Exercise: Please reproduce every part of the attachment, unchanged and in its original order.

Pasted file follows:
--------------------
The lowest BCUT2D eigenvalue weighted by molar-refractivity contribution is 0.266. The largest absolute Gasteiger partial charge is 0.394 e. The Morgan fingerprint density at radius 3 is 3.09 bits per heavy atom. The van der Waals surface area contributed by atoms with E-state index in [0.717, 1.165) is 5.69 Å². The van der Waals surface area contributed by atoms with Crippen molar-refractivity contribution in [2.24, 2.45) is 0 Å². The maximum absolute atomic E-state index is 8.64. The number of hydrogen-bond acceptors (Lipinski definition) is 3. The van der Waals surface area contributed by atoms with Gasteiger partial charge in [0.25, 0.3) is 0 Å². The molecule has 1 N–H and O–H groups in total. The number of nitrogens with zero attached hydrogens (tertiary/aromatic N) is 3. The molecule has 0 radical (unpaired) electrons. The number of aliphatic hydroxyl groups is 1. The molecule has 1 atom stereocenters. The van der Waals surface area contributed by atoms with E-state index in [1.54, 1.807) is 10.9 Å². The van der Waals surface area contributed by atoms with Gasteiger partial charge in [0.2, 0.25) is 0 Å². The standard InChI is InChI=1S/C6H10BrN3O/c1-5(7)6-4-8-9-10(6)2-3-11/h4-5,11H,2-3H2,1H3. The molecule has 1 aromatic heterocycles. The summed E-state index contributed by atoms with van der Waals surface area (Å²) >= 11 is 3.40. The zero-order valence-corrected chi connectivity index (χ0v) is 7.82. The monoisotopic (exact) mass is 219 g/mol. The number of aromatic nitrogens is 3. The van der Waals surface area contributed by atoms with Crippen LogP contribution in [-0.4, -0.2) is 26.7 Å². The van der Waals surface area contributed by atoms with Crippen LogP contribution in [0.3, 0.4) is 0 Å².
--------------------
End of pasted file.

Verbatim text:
The lowest BCUT2D eigenvalue weighted by molar-refractivity contribution is 0.266. The largest absolute Gasteiger partial charge is 0.394 e. The Morgan fingerprint density at radius 3 is 3.09 bits per heavy atom. The van der Waals surface area contributed by atoms with E-state index in [0.717, 1.165) is 5.69 Å². The van der Waals surface area contributed by atoms with Crippen molar-refractivity contribution in [2.24, 2.45) is 0 Å². The maximum absolute atomic E-state index is 8.64. The number of hydrogen-bond acceptors (Lipinski definition) is 3. The van der Waals surface area contributed by atoms with Gasteiger partial charge in [0.25, 0.3) is 0 Å². The molecule has 1 N–H and O–H groups in total. The number of nitrogens with zero attached hydrogens (tertiary/aromatic N) is 3. The molecule has 0 radical (unpaired) electrons. The number of aliphatic hydroxyl groups is 1. The molecule has 1 atom stereocenters. The van der Waals surface area contributed by atoms with E-state index in [1.54, 1.807) is 10.9 Å². The van der Waals surface area contributed by atoms with Gasteiger partial charge in [0.2, 0.25) is 0 Å². The standard InChI is InChI=1S/C6H10BrN3O/c1-5(7)6-4-8-9-10(6)2-3-11/h4-5,11H,2-3H2,1H3. The molecule has 1 aromatic heterocycles. The summed E-state index contributed by atoms with van der Waals surface area (Å²) >= 11 is 3.40. The zero-order valence-corrected chi connectivity index (χ0v) is 7.82. The monoisotopic (exact) mass is 219 g/mol. The number of aromatic nitrogens is 3. The van der Waals surface area contributed by atoms with Crippen LogP contribution in [-0.4, -0.2) is 26.7 Å². The van der Waals surface area contributed by atoms with Crippen LogP contribution in [0.3, 0.4) is 0 Å².